DW-WORLD readers guessed right when they said President George W. Bush and Chancellor Gerhard Schröder would not meet during the G8 summit in Evian. A brief handshake in St. Petersburg was all the two leaders exchanged.
The last friendly exchange between Bush and Schröder was some time ago (shown here in May 2002).
Despite coming close in St. Petersburg and Evian, U.S. President George W. Bush offered German Chancellor Gerhard Schröder no more than a curt handshake over the weekend, dashing hopes and expectations that the two leaders would meet for private talks and put an end to the chilly air between Washington and Berlin.
The transatlantic rift between the Oval Office and the Kanzleramt, it seems, has come to a stalemate. With neither Bush nor Schröder extending more than a hand for a photo-op, it’s bound to take a good deal more diplomatic leg-work and several inter-continental flights between the countries’ high-ranking officials before the two leaders engage in talks.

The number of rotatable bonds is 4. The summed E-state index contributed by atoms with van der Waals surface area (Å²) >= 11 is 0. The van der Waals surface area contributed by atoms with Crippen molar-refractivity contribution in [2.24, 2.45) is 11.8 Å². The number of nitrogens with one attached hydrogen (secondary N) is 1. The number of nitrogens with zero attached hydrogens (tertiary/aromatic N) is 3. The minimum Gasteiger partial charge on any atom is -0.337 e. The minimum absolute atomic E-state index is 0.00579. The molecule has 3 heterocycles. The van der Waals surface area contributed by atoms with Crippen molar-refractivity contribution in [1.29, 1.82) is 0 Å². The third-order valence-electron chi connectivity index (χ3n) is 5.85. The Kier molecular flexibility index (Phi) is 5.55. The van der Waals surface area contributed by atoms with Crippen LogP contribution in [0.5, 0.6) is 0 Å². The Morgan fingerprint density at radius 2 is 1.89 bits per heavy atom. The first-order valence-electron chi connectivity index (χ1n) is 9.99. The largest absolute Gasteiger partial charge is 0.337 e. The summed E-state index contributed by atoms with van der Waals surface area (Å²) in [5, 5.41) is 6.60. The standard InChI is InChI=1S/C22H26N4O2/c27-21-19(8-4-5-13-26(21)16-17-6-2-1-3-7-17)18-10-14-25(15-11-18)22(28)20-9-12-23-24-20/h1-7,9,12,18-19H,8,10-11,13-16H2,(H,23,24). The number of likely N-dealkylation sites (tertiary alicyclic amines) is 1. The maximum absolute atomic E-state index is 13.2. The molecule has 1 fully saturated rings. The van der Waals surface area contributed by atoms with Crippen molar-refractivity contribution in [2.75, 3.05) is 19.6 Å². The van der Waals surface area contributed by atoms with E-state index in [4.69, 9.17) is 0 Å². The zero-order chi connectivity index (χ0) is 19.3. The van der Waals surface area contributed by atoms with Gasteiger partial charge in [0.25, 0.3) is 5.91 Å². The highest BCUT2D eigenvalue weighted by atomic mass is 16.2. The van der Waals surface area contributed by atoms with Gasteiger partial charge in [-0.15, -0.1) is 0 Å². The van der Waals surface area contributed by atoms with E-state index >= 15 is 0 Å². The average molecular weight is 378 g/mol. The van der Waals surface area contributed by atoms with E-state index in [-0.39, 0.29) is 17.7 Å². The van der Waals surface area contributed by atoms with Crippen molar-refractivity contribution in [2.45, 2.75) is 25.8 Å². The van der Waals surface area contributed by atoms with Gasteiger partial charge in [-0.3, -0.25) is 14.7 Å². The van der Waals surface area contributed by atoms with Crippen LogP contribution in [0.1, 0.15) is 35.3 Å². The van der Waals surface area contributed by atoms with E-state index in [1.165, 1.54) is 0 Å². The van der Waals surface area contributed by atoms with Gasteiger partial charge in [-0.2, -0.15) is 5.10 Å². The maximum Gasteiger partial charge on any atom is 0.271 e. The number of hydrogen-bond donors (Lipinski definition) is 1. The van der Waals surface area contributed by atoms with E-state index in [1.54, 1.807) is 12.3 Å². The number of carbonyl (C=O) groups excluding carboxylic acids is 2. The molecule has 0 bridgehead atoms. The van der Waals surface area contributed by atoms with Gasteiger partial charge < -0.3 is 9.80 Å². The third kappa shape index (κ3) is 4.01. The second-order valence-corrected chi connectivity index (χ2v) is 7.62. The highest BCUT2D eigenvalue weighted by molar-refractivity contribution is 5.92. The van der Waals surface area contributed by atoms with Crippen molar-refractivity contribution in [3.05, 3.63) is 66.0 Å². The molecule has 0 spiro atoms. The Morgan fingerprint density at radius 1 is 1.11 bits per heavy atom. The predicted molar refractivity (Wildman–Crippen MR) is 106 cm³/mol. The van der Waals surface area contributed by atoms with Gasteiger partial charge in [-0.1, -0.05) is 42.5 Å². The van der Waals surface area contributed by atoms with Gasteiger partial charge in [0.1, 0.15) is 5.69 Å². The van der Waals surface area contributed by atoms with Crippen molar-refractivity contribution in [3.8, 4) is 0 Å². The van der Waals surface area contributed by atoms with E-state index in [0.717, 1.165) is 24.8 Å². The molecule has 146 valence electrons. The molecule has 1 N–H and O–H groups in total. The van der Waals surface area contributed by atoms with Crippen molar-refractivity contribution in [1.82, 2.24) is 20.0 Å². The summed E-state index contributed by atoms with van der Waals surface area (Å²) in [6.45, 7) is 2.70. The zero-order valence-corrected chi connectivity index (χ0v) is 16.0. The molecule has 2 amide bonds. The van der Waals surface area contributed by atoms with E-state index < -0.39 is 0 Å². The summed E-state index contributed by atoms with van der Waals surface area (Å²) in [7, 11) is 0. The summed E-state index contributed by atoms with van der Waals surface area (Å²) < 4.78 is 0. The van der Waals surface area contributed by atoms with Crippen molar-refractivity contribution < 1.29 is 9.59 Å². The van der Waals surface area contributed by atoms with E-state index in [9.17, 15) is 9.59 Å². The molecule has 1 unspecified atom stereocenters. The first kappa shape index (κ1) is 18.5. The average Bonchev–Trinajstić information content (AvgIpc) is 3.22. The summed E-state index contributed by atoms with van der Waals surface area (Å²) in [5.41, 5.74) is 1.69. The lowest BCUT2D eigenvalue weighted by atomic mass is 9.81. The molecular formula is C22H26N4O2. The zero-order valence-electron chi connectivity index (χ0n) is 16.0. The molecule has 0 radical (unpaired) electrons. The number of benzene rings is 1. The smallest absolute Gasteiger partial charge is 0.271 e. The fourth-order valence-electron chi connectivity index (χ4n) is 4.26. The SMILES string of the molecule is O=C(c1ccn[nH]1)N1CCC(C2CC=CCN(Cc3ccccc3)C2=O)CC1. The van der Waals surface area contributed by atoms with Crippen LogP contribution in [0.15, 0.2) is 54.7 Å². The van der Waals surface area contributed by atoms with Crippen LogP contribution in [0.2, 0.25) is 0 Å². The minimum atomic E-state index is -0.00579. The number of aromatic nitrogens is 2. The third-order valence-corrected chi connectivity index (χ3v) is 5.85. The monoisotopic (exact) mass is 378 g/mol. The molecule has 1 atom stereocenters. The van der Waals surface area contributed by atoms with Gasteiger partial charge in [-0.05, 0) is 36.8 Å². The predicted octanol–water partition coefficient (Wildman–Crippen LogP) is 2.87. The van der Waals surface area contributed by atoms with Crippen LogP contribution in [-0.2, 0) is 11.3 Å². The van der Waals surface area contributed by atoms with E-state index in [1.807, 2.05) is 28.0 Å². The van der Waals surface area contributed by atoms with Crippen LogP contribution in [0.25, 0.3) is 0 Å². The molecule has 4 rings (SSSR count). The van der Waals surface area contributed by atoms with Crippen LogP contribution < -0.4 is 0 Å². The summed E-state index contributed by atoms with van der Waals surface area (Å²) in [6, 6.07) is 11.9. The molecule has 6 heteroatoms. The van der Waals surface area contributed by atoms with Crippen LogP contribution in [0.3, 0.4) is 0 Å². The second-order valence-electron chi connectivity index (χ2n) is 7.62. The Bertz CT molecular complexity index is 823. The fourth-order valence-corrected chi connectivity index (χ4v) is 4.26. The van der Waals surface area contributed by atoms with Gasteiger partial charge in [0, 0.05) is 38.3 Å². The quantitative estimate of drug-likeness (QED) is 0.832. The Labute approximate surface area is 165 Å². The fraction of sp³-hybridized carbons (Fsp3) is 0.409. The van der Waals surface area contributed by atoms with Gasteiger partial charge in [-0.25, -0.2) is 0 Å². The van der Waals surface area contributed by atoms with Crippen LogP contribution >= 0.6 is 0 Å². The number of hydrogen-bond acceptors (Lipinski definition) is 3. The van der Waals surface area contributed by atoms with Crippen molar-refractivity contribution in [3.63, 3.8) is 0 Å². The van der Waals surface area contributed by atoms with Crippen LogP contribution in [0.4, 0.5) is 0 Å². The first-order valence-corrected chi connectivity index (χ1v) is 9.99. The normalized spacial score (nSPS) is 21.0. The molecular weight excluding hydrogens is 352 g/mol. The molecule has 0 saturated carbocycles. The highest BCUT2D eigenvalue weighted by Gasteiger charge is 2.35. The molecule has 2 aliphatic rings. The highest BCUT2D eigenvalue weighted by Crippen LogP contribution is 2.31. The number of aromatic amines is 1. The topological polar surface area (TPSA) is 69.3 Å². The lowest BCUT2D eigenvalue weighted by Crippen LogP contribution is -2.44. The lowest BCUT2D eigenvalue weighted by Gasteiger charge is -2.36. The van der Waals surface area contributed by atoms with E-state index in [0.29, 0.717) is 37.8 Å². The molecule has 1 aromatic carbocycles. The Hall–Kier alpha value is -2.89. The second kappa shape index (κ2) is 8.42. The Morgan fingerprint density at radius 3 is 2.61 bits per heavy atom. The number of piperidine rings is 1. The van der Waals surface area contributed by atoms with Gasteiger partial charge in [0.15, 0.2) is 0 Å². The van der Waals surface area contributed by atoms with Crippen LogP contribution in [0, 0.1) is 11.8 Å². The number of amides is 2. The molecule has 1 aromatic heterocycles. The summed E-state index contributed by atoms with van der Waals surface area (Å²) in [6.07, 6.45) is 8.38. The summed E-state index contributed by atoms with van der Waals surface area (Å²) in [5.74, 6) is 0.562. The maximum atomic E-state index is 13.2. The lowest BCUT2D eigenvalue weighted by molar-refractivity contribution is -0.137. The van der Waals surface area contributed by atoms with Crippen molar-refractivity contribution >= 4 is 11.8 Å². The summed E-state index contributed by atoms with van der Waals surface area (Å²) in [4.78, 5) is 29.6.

Deutsche Welle readers suspected just as much when they responded to last week’s Internet poll. Of the 549 participants, 353 people, or 64.3 percent, said they did not think Bush and Schröder would meet privately in Evian during the G8 summit. Only 196 readers (35.7 percent) were optimistic in thinking the two would overcome differences and meet for a chat.
Both Russian President Vladimir Putin, who retreated with Bush behind close doors for an informal talk during the anniversary celebrations in St. Petersburg, and French President Jacques Chirac, who met with the American leader for a private exchange during the G8 summit, fared better than Schröder. Unlike its anti-war allies France and Russia, Germany is being shunned by the U.S. leader, adding truth to the current rumor spreading in Washington, that the administration aims to "punish France, ignore Germany and forgive Russia."